When you think of Americans and the French, who seems more relaxed overall? Is one group of people more strict or uptight about certain things? For me, it’s a tossup and depends on what we’re talking about. Both the French and Americans can be more relaxed…
So let’s get to it with 7 things the French are more relaxed about than Americans!
People love to rag on America and Americans, but one thing we get right is customer service. Most of the time, the customer has the upper hand and companies try to do the right thing, sometimes even bending over backward and surprising you in the process — to the point of being excessive.
But in France?
The customer is almost always wrong. It’s often frustrating to get even minor issues resolved and French companies seem to have a different definition of “service” than American companies. So for me, France is NOT winning in the customer service department. Here’s how customer service is different in France.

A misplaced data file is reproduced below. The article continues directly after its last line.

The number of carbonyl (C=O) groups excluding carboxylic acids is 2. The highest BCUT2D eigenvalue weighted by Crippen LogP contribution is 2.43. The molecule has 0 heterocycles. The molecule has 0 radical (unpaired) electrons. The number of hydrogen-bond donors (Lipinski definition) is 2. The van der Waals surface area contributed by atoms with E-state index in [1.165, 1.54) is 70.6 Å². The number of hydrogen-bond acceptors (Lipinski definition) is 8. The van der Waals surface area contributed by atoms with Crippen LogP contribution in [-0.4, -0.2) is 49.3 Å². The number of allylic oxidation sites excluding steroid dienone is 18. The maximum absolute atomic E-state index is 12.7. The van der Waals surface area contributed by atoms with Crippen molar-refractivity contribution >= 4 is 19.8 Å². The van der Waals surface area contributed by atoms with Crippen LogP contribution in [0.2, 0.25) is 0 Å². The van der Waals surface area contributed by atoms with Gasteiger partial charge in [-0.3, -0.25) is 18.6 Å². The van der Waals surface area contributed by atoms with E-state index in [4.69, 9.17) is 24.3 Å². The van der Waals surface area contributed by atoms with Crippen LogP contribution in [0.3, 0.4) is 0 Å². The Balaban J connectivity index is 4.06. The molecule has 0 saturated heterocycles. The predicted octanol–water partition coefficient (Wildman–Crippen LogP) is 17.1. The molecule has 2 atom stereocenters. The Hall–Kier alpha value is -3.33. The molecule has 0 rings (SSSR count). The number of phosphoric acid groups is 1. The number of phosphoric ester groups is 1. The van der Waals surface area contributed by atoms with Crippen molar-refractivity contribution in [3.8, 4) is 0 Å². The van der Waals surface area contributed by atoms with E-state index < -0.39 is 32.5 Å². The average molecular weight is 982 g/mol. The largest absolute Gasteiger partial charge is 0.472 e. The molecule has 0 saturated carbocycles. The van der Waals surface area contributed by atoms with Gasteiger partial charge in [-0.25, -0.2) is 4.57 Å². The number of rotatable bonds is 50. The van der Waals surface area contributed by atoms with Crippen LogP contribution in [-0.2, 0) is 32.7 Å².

If you’re an American or you’ve observed us for any length of time, you’ve surely noticed that we tend to be an enthusiastic bunch. Not all of us, not all the time, but in general we’re kind of known for being glass-half-full smilers who like to say “awesome” and “amazing” a lot. A recent YouTube video I watched the other day on Americans and exaggeration got me thinking… are Americans overly enthusiastic? Is that a bad thing? Is it something that makes us endearing? Or makes others uncomfortable?
For anyone out there who might be a new reader here, my husband is French. His name is Tom and he’s lived in France his entire life. Although he has a French passport, I surprisingly don’t think of him as French. What do I mean by that? Just that I don’t think of him as “the French dude I married.” He speaks perfect English, gets American culture, enjoys American shows and just fits in with everyone back home. He’s not a foreigner in my mind. I just think of him as Tom and not any different than me. Over the years, I think I’ve Americanized him and he’s always had an interest in learning English, watching American TV shows and visiting my homeland — Tom is more like a regular ol’ American with a funny accent. But, and then of course there’s a but, a little quirk emerges that clearly crosses him over into French territory.